One thing I observe, however, is that the truth of the origin of the Pentecostal movement, and its origin in your school at Topeka and the fact that you formulated the first Pentecostal message to the world is growing and is daily becoming a better known fact. So that now even with the prejudices of the Assemblies of God cannot submerge that truth, and neither can Florence Crawford of Portland, Ore. get the world to believe any longer that she was the first white woman baptized in the Holy Ghost after Pentecost came; and the people of Los Angeles cannot use it much further for Los Angeles advertising stunt.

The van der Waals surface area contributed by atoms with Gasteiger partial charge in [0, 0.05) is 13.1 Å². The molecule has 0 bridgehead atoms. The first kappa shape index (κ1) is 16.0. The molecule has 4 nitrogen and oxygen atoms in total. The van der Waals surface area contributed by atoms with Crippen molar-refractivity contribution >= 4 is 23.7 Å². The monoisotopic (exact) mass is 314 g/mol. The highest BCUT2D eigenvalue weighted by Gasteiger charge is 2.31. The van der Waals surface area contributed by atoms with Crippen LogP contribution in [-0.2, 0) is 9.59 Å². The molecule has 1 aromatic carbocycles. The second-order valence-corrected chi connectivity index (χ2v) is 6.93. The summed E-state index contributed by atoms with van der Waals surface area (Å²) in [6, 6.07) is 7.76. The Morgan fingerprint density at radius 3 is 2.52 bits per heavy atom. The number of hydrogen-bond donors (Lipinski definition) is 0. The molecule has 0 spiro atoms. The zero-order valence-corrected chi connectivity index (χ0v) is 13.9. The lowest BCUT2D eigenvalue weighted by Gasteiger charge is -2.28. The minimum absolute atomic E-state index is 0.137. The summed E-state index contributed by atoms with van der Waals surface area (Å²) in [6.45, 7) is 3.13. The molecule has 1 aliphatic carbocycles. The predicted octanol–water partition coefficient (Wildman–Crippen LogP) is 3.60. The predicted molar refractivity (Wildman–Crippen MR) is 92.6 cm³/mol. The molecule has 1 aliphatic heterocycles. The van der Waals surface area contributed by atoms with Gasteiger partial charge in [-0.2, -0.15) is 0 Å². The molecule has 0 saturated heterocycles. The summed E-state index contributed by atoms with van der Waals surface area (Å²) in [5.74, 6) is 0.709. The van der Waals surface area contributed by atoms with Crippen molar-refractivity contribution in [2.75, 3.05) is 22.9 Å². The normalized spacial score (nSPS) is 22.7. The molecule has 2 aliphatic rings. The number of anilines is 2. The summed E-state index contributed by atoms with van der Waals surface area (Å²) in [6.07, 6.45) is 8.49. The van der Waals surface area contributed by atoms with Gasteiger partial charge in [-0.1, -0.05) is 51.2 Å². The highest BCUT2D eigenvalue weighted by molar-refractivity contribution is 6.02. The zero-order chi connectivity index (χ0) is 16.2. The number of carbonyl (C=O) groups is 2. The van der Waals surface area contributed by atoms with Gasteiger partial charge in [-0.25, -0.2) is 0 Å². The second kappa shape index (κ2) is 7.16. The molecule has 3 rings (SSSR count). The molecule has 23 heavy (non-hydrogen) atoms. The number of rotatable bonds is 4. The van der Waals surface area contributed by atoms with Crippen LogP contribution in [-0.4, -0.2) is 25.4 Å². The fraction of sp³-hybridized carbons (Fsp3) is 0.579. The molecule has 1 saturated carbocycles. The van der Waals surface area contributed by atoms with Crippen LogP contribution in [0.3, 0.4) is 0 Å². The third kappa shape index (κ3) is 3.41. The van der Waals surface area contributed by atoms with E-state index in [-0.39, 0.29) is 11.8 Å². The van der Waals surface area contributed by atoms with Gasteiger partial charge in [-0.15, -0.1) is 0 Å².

In my spirit I have been troubled about you. The last time I saw you you were too fat. You were eating too much and manifestly you were eating more meat than a man of your years can assimilate without producing blood pressure and heart strains. I am not aware that my advice or council ever did you only good--that you paid any more attention to it than I have to yours. However, I do want to assure you, brother, of my deep heartfelt and continued prayer for you. I will never forget the man who brought the glorious message of Pentecost and all that it has meant o. both hell and heaven in my life.